The haunting sounds of traditional Mongolian music come to campus in a month-long celebration hosted by the Department of Music in the College of Arts & Sciences and The Endless Steppe Project. Two more concerts of Mongolian music are coming up, highlighting the musical legacy of composer Byambasurengiin Sharav, Oct. 20 and 22 at Barnes Hall.
“Sharav is a household name in Mongolia, but his works are seldom heard outside Mongolia’s borders. My goal in studying and performing Mongolian music has been to highlight the diverse, rich context and history of this country, people, and music,” said Joe Lerangis, assistant professor of music and Priscilla E. Browning Director of Choral Music (A&S).
The first concert on Fri., Oct. 20 at 7:30 pm features piano soloist Dr. Shuree Enkhbold and will trace the evolution in Sharav's music for piano, following his life from an upbringing in a nomadic herding family in Mongolia's eastern Khentii Province, to his experience studying in Sverdlovsk at the State Conservatory of the Urals, to his critical hand in shaping Mongolian music in the post-socialist era.
The second performance on Sun., Oct. 22 at 3:00 pm explores the sounds of the Mongolian steppe. A country of just over 3 million people with a vast expanse of land, Mongolia has produced a kaleidoscope of music over the past century. Sharav's soundscape has shaped a generation of Mongolian composers, and is linked inextricably to Mongolia's natural landscape, its mountains and rivers, and the nomadic pastoral lifestyle, said Lerangis.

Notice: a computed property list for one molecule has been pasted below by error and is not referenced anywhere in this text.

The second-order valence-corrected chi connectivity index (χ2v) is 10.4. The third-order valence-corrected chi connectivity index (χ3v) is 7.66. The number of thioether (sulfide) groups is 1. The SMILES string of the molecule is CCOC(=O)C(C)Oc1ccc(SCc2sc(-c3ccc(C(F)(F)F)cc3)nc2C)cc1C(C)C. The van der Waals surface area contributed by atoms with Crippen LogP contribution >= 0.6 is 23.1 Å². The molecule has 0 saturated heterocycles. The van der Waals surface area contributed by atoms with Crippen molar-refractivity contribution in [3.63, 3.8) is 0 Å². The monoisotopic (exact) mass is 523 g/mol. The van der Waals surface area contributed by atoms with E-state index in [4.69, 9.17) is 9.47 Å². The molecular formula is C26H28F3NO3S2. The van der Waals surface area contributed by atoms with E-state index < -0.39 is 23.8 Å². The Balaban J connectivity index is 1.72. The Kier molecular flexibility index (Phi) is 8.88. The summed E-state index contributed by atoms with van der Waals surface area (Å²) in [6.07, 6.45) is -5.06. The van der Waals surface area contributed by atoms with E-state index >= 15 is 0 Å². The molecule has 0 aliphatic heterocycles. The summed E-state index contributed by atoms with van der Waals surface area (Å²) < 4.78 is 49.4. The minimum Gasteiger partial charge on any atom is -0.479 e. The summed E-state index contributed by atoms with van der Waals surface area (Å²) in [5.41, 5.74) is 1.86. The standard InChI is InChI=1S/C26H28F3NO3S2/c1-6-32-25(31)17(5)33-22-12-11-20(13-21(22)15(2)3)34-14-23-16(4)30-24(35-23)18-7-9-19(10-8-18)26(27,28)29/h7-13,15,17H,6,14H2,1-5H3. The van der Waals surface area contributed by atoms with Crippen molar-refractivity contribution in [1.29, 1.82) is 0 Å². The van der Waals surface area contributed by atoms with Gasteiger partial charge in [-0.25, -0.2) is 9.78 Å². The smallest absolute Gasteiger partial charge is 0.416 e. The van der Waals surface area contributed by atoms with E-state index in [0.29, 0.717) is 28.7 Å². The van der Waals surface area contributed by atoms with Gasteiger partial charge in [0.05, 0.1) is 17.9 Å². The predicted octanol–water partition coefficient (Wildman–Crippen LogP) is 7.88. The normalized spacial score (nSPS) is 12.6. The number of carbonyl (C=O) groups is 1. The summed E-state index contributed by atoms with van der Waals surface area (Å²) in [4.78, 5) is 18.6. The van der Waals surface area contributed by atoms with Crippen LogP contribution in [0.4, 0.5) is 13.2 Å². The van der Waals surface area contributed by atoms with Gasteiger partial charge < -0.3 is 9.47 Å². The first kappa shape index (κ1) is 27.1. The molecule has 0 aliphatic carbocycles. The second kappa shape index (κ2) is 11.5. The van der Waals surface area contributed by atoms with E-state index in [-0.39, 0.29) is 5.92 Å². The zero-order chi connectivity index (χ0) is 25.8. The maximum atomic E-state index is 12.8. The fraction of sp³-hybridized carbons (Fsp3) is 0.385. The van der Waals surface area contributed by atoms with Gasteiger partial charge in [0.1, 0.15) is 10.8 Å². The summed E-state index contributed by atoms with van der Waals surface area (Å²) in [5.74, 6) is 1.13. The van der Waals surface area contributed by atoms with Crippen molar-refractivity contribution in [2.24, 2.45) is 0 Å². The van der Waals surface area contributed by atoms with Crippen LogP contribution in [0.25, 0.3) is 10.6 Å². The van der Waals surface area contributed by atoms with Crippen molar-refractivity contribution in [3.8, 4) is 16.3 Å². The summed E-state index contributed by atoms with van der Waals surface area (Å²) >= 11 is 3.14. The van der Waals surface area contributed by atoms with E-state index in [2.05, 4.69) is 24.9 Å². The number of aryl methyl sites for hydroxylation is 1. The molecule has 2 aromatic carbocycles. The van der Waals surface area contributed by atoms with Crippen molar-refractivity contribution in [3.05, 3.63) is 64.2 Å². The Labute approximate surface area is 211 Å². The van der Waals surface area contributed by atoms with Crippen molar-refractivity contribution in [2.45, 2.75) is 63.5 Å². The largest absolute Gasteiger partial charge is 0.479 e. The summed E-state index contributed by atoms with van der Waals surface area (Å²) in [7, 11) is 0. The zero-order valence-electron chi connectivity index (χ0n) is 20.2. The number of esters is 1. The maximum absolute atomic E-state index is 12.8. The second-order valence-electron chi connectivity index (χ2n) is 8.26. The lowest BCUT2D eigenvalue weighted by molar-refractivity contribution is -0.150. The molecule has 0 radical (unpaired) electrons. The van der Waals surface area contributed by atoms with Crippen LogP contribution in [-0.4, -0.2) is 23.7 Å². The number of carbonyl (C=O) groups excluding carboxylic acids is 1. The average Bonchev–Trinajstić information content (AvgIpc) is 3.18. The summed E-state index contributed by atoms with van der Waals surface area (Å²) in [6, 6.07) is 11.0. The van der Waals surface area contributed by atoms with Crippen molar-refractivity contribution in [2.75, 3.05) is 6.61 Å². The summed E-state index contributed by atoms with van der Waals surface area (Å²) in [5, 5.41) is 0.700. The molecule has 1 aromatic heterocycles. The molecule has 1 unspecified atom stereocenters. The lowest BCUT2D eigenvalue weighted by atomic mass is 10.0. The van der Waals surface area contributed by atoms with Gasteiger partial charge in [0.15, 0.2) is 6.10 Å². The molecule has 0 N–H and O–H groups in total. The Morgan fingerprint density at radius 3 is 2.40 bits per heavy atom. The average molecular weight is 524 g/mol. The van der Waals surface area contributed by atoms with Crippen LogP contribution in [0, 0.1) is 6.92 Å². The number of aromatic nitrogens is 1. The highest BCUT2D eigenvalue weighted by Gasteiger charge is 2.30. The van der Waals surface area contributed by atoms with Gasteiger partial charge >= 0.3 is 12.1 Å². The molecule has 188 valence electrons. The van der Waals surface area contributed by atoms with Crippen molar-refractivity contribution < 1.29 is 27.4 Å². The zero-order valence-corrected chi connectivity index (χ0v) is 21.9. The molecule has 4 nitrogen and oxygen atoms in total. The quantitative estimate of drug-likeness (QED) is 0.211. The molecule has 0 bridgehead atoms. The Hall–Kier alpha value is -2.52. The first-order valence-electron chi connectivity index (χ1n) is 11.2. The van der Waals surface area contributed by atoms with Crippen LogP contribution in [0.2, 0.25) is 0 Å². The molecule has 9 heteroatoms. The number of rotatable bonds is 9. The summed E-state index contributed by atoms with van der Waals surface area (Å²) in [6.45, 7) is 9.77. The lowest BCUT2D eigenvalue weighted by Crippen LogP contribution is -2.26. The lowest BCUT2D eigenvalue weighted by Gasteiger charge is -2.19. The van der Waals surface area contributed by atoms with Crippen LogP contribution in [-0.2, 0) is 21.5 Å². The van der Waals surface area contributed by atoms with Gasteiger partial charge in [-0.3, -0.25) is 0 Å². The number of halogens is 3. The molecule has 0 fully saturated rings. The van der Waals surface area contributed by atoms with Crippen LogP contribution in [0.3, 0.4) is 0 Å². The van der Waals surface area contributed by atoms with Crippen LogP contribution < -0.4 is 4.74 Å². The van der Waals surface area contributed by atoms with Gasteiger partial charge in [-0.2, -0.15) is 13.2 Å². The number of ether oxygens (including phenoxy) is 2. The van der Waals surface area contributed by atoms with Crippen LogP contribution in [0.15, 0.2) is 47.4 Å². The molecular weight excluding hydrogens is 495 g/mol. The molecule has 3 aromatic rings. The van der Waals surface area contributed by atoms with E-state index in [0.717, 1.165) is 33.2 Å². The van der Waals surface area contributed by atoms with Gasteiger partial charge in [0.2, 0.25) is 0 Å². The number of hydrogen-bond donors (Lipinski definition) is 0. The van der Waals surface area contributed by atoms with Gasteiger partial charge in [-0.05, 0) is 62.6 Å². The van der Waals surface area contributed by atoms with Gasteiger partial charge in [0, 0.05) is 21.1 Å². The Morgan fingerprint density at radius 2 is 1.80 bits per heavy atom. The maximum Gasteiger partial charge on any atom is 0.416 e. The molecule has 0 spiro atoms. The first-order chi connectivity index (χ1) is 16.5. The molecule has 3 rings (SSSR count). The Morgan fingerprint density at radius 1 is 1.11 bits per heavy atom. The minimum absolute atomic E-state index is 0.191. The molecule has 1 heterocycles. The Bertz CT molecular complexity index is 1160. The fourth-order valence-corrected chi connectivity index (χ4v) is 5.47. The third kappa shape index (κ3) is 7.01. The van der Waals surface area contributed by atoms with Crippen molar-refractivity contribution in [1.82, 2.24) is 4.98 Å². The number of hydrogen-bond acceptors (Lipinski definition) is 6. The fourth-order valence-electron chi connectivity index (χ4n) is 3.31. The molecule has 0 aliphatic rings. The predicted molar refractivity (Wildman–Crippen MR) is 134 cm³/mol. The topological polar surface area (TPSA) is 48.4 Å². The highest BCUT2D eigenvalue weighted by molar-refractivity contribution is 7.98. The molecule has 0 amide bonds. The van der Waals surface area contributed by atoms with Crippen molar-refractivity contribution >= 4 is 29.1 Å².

The afternoon will feature Sharav's works for large ensemble and soloists, including Sharav’s monumental Concerto for Horse-Head Fiddle, composed in 1991 amid the collapse of the Socialist regime in Mongolia.
Both concerts feature guests Urtnasan Gantulga on Horse-Head Fiddle and long-song vocalist Ganchimeg Badamsuren and are led by Lerangis.
The month-long celebration began with a performance Oct. 1 by world-renowned throat singer and multi-instrumentalist Tamir Hargana. A native of Hulunbuir, Inner Mongolia, he performed songs from Mongolia, Inner Mongolia, and Tuva, highlighting diasporic crossover of Mongolian singing, sounding, and playing styles. His band, Tuvergen, aims to create a "modern nomadic music," blending Mongolian sounds with American folk idioms, according to Lerangis.
The concerts are sponsored by the Society for the Humanities and are part of the Endless Steppe Project, an initiative founded by Lerangis and Enkhbold to foster musical exchange between Mongolia and the United States.